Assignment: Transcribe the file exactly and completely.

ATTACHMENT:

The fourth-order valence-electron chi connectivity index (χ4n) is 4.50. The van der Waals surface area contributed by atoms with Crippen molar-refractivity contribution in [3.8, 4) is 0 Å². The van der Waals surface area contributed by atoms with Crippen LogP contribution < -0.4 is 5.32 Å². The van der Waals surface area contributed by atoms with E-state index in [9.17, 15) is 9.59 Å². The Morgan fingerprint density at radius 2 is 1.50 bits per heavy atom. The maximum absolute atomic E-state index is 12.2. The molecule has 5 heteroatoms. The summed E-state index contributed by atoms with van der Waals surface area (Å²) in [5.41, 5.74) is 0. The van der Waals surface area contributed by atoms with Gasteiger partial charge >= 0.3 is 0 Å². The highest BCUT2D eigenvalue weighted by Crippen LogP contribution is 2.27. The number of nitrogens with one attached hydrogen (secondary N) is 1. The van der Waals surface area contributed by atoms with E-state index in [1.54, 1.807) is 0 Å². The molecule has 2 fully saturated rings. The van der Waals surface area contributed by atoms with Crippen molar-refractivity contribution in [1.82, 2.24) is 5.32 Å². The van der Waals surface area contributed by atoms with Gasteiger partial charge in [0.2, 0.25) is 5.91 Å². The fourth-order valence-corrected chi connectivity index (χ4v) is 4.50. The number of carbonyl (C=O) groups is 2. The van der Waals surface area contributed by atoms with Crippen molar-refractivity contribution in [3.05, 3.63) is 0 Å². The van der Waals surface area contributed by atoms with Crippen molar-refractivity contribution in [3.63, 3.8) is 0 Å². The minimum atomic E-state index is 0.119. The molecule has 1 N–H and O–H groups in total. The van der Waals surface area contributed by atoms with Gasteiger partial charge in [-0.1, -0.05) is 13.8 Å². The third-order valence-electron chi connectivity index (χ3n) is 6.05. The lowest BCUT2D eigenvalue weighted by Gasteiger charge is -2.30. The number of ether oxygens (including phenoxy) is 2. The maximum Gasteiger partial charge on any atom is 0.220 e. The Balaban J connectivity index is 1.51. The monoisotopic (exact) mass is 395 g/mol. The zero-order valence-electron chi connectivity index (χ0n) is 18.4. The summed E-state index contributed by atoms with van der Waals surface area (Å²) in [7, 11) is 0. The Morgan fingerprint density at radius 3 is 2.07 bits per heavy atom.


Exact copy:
The fourth-order valence-electron chi connectivity index (χ4n) is 4.50. The van der Waals surface area contributed by atoms with Crippen molar-refractivity contribution in [3.8, 4) is 0 Å². The van der Waals surface area contributed by atoms with Crippen LogP contribution < -0.4 is 5.32 Å². The van der Waals surface area contributed by atoms with E-state index in [9.17, 15) is 9.59 Å². The Morgan fingerprint density at radius 2 is 1.50 bits per heavy atom. The maximum absolute atomic E-state index is 12.2. The molecule has 5 heteroatoms. The summed E-state index contributed by atoms with van der Waals surface area (Å²) in [5.41, 5.74) is 0. The van der Waals surface area contributed by atoms with Gasteiger partial charge >= 0.3 is 0 Å². The highest BCUT2D eigenvalue weighted by Crippen LogP contribution is 2.27. The number of nitrogens with one attached hydrogen (secondary N) is 1. The van der Waals surface area contributed by atoms with E-state index in [1.54, 1.807) is 0 Å². The molecule has 2 fully saturated rings. The van der Waals surface area contributed by atoms with Crippen molar-refractivity contribution in [1.82, 2.24) is 5.32 Å². The van der Waals surface area contributed by atoms with Gasteiger partial charge in [0.2, 0.25) is 5.91 Å². The fourth-order valence-corrected chi connectivity index (χ4v) is 4.50. The number of carbonyl (C=O) groups is 2. The van der Waals surface area contributed by atoms with Crippen molar-refractivity contribution in [3.05, 3.63) is 0 Å². The van der Waals surface area contributed by atoms with Crippen molar-refractivity contribution in [3.63, 3.8) is 0 Å². The minimum atomic E-state index is 0.119. The molecule has 1 N–H and O–H groups in total. The van der Waals surface area contributed by atoms with Gasteiger partial charge in [-0.1, -0.05) is 13.8 Å². The third-order valence-electron chi connectivity index (χ3n) is 6.05. The lowest BCUT2D eigenvalue weighted by Gasteiger charge is -2.30. The number of ether oxygens (including phenoxy) is 2. The maximum Gasteiger partial charge on any atom is 0.220 e. The Balaban J connectivity index is 1.51. The monoisotopic (exact) mass is 395 g/mol. The zero-order valence-electron chi connectivity index (χ0n) is 18.4. The summed E-state index contributed by atoms with van der Waals surface area (Å²) in [7, 11) is 0. The Morgan fingerprint density at radius 3 is 2.07 bits per heavy atom.